LatinaLista — The number of girls in the juvenile justice system is increasing, particularly for Black, Native American and Latina girls. Not because they’re committing more robberies, murders or attacks but, according to a new study released today, it’s because these girls are likelier victims of sexual abuse and are acting out their trauma in a way that law enforcement and the public perceive as violating the stereotype of how girls are supposed to behave.
“The Sexual Abuse to Prison Pipeline,” a report co-authored by the Human Rights Project for Girls, Georgetown Law Center on Poverty and Inequality and the Ms. Foundation for Women, discovered that the majority of girls who are put into the juvenile justice system suffered “overwhelmingly” high rates of sexual violence.
According to the study, “Justice-involved girls also are victimized by sexual violence at an earlier average age, and for a longer average duration, than other forms of abuse.”
With no one to talk to and no health programs, physical or mental, in place at most juvenile facilities to uncover these crimes committed against these girls, the vast majority suffer in silence while fighting to keep the world at arms length.
The majority of sexually abused girls enter the juvenile justice system usually because of truancy, substance abuse or because they are run-aways. Researchers identify these behaviors as the most common symptoms of sexual abuse and signs that a girl needs therapeutic intervention.
Research has consistently shown that girls’ problem behavior, in contrast to that of boys, “commonly relates to an abusive and traumatizing home life.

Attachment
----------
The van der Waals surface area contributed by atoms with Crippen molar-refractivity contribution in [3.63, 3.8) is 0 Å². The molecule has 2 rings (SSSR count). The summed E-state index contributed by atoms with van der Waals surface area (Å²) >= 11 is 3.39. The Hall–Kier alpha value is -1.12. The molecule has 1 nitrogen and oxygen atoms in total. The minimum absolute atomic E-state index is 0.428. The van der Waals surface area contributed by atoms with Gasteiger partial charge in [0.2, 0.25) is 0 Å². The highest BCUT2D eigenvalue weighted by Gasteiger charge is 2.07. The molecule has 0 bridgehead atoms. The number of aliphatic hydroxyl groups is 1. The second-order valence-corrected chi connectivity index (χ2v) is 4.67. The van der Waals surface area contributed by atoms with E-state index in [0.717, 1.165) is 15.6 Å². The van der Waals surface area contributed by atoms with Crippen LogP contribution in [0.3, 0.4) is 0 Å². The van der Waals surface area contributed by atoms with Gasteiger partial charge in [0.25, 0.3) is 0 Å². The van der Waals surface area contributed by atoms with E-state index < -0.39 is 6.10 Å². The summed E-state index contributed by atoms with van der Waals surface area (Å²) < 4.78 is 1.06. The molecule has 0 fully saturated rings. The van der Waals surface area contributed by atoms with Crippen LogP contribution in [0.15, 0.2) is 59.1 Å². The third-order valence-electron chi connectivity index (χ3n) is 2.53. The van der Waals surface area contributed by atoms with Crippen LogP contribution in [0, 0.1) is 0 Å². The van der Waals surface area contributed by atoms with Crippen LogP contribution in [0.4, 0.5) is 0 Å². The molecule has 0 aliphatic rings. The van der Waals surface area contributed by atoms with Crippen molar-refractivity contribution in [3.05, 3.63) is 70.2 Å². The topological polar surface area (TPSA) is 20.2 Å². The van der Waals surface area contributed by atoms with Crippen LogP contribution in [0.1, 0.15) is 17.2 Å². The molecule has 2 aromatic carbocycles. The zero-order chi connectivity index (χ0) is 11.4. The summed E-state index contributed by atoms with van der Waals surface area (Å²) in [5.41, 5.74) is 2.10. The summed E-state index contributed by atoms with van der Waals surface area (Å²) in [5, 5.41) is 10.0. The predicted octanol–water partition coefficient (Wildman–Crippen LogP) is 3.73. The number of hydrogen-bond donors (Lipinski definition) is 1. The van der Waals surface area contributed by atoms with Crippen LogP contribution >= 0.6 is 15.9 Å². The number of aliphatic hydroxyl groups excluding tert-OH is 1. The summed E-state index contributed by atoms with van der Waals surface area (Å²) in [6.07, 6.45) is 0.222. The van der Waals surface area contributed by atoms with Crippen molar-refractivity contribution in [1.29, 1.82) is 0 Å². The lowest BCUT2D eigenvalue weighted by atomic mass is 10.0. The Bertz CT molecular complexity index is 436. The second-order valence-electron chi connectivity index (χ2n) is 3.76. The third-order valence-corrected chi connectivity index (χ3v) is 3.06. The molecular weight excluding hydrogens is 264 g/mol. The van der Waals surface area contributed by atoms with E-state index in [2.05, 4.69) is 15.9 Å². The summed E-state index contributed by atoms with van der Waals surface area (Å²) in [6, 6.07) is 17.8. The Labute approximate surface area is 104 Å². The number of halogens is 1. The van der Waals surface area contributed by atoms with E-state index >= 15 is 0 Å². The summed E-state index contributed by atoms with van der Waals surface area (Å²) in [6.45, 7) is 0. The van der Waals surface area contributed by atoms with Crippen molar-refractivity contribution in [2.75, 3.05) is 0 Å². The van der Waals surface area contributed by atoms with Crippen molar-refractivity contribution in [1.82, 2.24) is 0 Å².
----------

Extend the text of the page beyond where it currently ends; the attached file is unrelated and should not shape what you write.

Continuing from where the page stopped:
“This report shows that victims end up behind bars because we are criminalizing behaviors that are the direct result of child sexual abuse,” said Teresa C. Younger, Ms. Foundation for Women President and CEO. “It is unjust that we are criminalizing girls who are victims of sexual abuse. And it is unconscionable that, once inside the juvenile justice system, the trauma that these girls suffer from is routinely undiagnosed, untreated or simply ignored due to lack of health care, standardized protocols and access to the services they need.”
Among the recommendations the authors suggest are:
- Require states to employ validated, comprehensive screening and assessments to evaluate
all children entering the juvenile justice system for trauma and to develop appropriate treatment plans and programming in response to identified needs.
- Require states to screen children at intake for commercial sexual exploitation and divert identi- fied victims away from the juvenile justice system whenever possible.
- Explicitly prioritize funding for the development of programs to train law enforcement officers and other juvenile justice system staff to better identify and respond to trauma.
- Require states to evaluate the effectiveness of juvenile justice programs that address the needs of girls; develop plans to remedy identified gaps and deficiencies; and report on progress annually.
“As harsher punishments are doled out to girls of color across the nation, in our schools and on our streets, it is clear that gender stereotypes and racial bias are rampant,” Younger said. “The very system that is charged with protecting our communities is slowly dismantling them by punishing survivors of child sexual abuse instead of providing them with treatment and a stable environment.
“Without the implementation of new safeguards to protect our country’s young women we will we be left with an irreparable generational gap that disproportionately affects communities of color.”